This month Rogers Communications sought to expand its grasp on the western Canadian market by acquiring the rights to the hockey arena where the Vancouver Canucks play. Formerly known as General Motors Place, the newly-christened Rogers Arena is part of a ten-year sponsorship deal between the Canucks and Rogers as the communications company seeks to gain new ground on unfamiliar territory. In addition to the naming rights deal, Rogers has also partnered with the Canucks on telecommunications sponsorship and broadcast rights via Rogers Sportsnet. Part of the deal will also enable Rogers customers to access exclusive Canucks information through their wireless phones, although specifics have not yet been disclosed.
The sponsorship signing by Rogers is a smart move for the communications company to make for several reasons. First, the association with the Canucks will help to expand their influence in western Canada, as Rogers is not as well known compared to other communications competitors such as Telus, which is based out of British Columbia. Second, through their additional sponsorship of telecommunications and broadcast rights, as well as their desire to seek radio broadcast rights when those become available, Rogers has ensured their name will be affiliated with the Canucks brand in every possible way. Finally, and perhaps most importantly, the availability of exclusive Canucks information through Rogers Wireless will ensure continued customer loyalty as well as the possibility of attracting new local customers. With this sponsorship deal, Rogers adds another Canadian sports landmark to an already impressive list, including the Rogers Centre where the Toronto Blue Jays play. Hopefully their actions will encourage other Canadian telecom companies to seek stadium sponsorships to compete with Rogers.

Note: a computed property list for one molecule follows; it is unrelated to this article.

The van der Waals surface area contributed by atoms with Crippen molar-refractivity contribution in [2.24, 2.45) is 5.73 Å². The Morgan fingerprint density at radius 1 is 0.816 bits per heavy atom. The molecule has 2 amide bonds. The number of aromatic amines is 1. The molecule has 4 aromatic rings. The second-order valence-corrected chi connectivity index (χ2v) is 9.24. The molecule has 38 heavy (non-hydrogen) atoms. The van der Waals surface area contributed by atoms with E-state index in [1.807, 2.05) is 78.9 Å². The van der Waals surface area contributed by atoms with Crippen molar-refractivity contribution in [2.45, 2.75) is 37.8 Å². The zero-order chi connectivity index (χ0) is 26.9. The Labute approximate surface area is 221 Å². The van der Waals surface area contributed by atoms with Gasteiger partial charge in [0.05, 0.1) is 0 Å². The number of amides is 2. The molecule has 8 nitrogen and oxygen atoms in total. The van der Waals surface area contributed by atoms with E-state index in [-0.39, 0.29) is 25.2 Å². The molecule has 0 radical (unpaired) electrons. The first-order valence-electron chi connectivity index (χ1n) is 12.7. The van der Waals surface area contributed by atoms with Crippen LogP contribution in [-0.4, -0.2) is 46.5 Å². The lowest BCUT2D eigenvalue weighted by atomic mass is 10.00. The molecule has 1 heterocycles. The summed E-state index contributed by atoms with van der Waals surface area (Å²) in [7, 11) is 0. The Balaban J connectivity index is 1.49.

An important point for sponsors to be wary of, however, is that changing the name of a stadium may do more harm than good if the feelings of the fans are not taken into consideration. A study by Performance Research in the U.S. and U.K. revealed one in five fans did not agree that sponsors have the right to change the name of the stadium because of their sponsorship. While a move from GM Place to Rogers Arena may not have as large an impact as the change is from sponsor name to sponsor name, companies should be aware of the possibility of backlash should they try to change a more traditionally-named stadium.